2) Several years ago, one of our leading gedolim told me that a father in your situation should inform his child that he ought not feel disenfranchised from Hashem’s Torah and its eternal lessons just because he does not fully understand it all at the young age of 17. This is because growing close to Hashem and comprehending His Torah is a lifelong mission. You, as parents, can be most helpful in reframing your son’s “no” to a “not yet.”

3) What should you tell your children? Tell them simply that you love them all unconditionally – always and forever. And that means giving each of them what they need when they need it. Period!

Explain to them that, above all, at this juncture in his life your 17-year-old needs understanding and acceptance – and as difficult as this is, you are committed to provide this to him. This is the most honest and beautiful thing you can tell them; that they would get the same measure of unconditional love, time and acceptance from you if they had a crisis of any sort in their lives. Tell them that they, too, should love their brother unconditionally and not withdraw their emotional support for him due to his eroding faith in Hashem.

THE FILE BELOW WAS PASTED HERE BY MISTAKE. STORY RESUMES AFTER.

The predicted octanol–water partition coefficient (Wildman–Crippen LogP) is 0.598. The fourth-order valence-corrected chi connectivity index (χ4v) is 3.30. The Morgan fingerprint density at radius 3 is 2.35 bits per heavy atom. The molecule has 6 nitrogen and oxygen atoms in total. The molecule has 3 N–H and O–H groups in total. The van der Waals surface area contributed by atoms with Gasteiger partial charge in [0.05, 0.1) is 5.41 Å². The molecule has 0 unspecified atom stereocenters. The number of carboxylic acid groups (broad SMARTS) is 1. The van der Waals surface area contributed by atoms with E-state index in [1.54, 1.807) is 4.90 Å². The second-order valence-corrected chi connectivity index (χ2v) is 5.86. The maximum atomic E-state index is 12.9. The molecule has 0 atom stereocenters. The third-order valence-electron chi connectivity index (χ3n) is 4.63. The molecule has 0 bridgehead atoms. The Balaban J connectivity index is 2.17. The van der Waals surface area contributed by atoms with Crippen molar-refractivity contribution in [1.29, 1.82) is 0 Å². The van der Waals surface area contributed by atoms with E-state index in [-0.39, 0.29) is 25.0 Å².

I cannot predict the future, but I can assure you that the best chance you have that your son will find his way back to Hashem is to follow the darchei noam approach I suggested. The bedrock of your unconditional love will hopefully provide the platform upon which your son can gently and slowly build upon – and return to Torah and mitzvos.

Rabbi Yakov Horowitz is the founder and dean of Yeshiva Darchei Noam of Monsey, and the founder and director of Agudath Israel’s Project Y.E.S. To purchase Rabbi Horowitz’s D’var Torah sefer, Growing With the Parsha, or his popular parenting tapes and CDs – including his 2-CD set on “Raising your Adolescent Children” – please visit www.rabbihorowitz.com, e-mail udi528@aol.com, or call 845-352-7100 x 133.